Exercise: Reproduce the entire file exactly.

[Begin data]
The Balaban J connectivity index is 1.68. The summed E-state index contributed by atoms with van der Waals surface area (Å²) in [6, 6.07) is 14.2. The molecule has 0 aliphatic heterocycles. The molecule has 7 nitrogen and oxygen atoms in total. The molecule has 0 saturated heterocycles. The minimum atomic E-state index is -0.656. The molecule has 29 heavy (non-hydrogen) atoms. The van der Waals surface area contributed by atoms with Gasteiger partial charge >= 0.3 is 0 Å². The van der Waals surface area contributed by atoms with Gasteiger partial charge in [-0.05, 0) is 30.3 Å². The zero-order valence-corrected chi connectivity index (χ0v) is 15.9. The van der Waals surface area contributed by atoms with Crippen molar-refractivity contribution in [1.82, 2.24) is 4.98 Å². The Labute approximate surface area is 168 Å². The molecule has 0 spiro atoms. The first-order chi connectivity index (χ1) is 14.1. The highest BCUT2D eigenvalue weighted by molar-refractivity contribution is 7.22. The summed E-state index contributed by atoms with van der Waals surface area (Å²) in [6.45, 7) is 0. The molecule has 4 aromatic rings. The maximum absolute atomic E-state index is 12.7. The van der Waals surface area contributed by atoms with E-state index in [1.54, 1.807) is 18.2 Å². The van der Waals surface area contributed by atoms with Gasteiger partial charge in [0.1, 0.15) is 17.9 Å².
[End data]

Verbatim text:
The Balaban J connectivity index is 1.68. The summed E-state index contributed by atoms with van der Waals surface area (Å²) in [6, 6.07) is 14.2. The molecule has 0 aliphatic heterocycles. The molecule has 7 nitrogen and oxygen atoms in total. The molecule has 0 saturated heterocycles. The minimum atomic E-state index is -0.656. The molecule has 29 heavy (non-hydrogen) atoms. The van der Waals surface area contributed by atoms with Gasteiger partial charge >= 0.3 is 0 Å². The van der Waals surface area contributed by atoms with Gasteiger partial charge in [-0.05, 0) is 30.3 Å². The zero-order valence-corrected chi connectivity index (χ0v) is 15.9. The van der Waals surface area contributed by atoms with Crippen molar-refractivity contribution in [1.82, 2.24) is 4.98 Å². The Labute approximate surface area is 168 Å². The molecule has 0 spiro atoms. The first-order chi connectivity index (χ1) is 14.1. The highest BCUT2D eigenvalue weighted by molar-refractivity contribution is 7.22. The summed E-state index contributed by atoms with van der Waals surface area (Å²) in [6.45, 7) is 0. The molecule has 4 aromatic rings. The maximum absolute atomic E-state index is 12.7. The van der Waals surface area contributed by atoms with E-state index in [1.54, 1.807) is 18.2 Å². The van der Waals surface area contributed by atoms with Gasteiger partial charge in [0.1, 0.15) is 17.9 Å².